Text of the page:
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I want to loop over the elements of an HTML form, and store the values of the <input> fields in an object. The following code doesn't work, though:

function config() {
    $("#frmMain").children().map(function() {
        var child = $("this");
        if (child.is(":checkbox"))
            this[child.attr("name")] = child.attr("checked");
        if (child.is(":radio, checked"))
            this[child.attr("name")] = child.val();
        if (child.is(":text"))
            this[child.attr("name")] = child.val();
        return null;
    });

Neither does the following (inspired by jobscry's answer):

function config() {
    $("#frmMain").children().each(function() {
        var child = $("this");
        alert(child.length);
        if (child.is(":checkbox")) {
            this[child.attr("name")] = child.attr("checked");
        }
        if (child.is(":radio, checked"))
            this[child.attr("name")] = child.val();
        if (child.is(":text"))
            this[child.attr("name")] = child.val();
    });
}

The alert always shows that child.length == 0. Manually selecting the elements works:

    
>>> $("#frmMain").children()
Object length=42
>>> $("#frmMain").children().filter(":checkbox")
Object length=3

Any hints on how to do the loop correctly?

share|improve this question
    
Your thread just saved me 20 minutes of line by line input fields for multiple forms -_-;. +1. –  zeboidlund Nov 28 '11 at 18:22

7 Answers 7

up vote 40 down vote accepted

don't think you need quotations on this:

var child = $("this");

try:

var child = $(this);
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2  
Wow good catch - I didn't notice that –  Hugoware Oct 4 '08 at 12:53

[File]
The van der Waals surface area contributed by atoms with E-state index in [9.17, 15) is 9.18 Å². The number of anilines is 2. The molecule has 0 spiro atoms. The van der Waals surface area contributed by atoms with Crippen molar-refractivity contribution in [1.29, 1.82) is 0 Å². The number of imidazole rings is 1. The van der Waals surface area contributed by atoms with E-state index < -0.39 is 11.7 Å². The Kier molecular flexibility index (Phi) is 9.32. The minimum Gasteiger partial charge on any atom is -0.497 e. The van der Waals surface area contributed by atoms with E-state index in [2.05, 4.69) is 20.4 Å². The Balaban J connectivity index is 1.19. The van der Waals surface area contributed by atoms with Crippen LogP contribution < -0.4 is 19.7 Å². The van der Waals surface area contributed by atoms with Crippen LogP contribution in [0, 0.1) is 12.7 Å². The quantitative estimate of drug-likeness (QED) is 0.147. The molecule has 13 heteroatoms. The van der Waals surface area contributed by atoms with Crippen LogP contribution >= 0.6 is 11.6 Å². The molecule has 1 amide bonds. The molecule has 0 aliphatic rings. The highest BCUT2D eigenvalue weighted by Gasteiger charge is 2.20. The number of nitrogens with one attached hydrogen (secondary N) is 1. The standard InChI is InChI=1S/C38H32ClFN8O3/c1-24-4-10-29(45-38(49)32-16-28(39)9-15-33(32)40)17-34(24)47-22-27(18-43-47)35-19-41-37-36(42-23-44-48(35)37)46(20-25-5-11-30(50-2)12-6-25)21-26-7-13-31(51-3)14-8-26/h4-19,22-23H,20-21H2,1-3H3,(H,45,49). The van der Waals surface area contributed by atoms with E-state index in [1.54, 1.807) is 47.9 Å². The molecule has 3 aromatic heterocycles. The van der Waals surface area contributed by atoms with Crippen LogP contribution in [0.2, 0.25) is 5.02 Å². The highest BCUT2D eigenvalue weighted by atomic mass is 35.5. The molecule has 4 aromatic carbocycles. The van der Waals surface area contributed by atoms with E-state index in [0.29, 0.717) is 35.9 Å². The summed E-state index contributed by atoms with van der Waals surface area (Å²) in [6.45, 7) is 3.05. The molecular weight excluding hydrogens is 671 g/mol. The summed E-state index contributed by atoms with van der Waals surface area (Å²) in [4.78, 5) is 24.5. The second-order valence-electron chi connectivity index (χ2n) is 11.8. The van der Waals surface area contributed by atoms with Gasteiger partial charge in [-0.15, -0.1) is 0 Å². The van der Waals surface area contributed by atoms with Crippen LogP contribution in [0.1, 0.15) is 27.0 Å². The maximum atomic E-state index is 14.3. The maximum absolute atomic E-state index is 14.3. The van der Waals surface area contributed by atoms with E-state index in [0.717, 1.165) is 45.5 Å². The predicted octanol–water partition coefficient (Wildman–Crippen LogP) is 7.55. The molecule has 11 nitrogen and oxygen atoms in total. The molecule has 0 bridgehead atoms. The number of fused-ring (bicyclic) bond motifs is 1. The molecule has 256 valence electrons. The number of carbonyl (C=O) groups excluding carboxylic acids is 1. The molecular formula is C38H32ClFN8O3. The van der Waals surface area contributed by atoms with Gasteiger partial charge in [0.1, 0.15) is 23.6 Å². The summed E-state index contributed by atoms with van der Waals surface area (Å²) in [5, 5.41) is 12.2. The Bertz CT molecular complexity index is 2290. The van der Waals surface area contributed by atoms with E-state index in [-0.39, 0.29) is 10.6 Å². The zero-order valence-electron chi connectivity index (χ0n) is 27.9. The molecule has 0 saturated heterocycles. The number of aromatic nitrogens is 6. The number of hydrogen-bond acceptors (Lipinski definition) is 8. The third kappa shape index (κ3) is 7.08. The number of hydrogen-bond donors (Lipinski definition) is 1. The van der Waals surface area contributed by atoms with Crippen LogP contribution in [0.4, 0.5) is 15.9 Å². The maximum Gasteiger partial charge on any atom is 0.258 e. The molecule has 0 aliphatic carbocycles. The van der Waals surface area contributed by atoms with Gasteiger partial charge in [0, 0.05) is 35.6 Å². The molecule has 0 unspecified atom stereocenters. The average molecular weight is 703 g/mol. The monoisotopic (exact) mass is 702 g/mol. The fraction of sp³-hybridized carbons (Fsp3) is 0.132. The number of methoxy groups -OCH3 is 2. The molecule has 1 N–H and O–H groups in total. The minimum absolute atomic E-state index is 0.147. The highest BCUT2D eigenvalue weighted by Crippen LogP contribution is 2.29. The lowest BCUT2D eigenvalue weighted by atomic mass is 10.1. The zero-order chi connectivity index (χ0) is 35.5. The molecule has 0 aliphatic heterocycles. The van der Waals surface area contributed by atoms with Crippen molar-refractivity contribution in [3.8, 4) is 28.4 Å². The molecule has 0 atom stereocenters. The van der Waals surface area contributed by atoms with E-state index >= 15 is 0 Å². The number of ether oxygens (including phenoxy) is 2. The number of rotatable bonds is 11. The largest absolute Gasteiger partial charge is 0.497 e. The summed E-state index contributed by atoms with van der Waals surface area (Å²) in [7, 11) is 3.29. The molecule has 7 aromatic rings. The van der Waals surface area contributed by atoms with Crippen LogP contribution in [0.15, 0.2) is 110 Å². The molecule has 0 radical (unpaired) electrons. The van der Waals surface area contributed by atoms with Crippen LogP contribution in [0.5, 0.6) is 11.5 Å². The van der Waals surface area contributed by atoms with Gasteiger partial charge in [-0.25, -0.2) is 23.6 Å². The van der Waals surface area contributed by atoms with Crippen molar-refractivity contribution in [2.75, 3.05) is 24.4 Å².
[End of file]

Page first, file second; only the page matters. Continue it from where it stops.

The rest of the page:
Thanks! It's working for me now. –  Christian Aichinger Oct 4 '08 at 13:09

jQuery has an excellent function for looping through a set of elements: .each()

$('#formId').children().each(
    function(){
        //access to form element via $(this)
    }
);
share|improve this answer
    
Doesn't work for me, see my edit of the question. Further ideas? –  Christian Aichinger Oct 4 '08 at 12:23
    
The form will likely have a paragraph or something similar as its child. You need to make sure you only select input elements. –  SpoonMeiser Oct 4 '08 at 18:00
    
"children()" gets all of the DOM children within the form, not the elements. –  mpemburn Nov 1 '13 at 14:13

Depending on what you need each child for (if you're looking to post it somewhere via AJAX) you can just do...

$("#formID").serialize()

It creates a string for you with all of the values automatically.

As for looping through objects, you can also do this.

$.each($("input, select, textarea"), function(i,v) {
    var theTag = v.tagName;
    var theElement = $(v);
    var theValue = theElement.val();
});
share|improve this answer

I have used the following before:

var my_form = $('#form-id');
var data = {};

$('input:not([type=checkbox]), input[type=checkbox]:selected, select, textarea', my_form).each(
    function() {
        var name = $(this).attr('name');
        var val = $(this).val();

        if (!data.hasOwnProperty(name)) {
            data[name] = new Array;
        }

        data[name].push(val);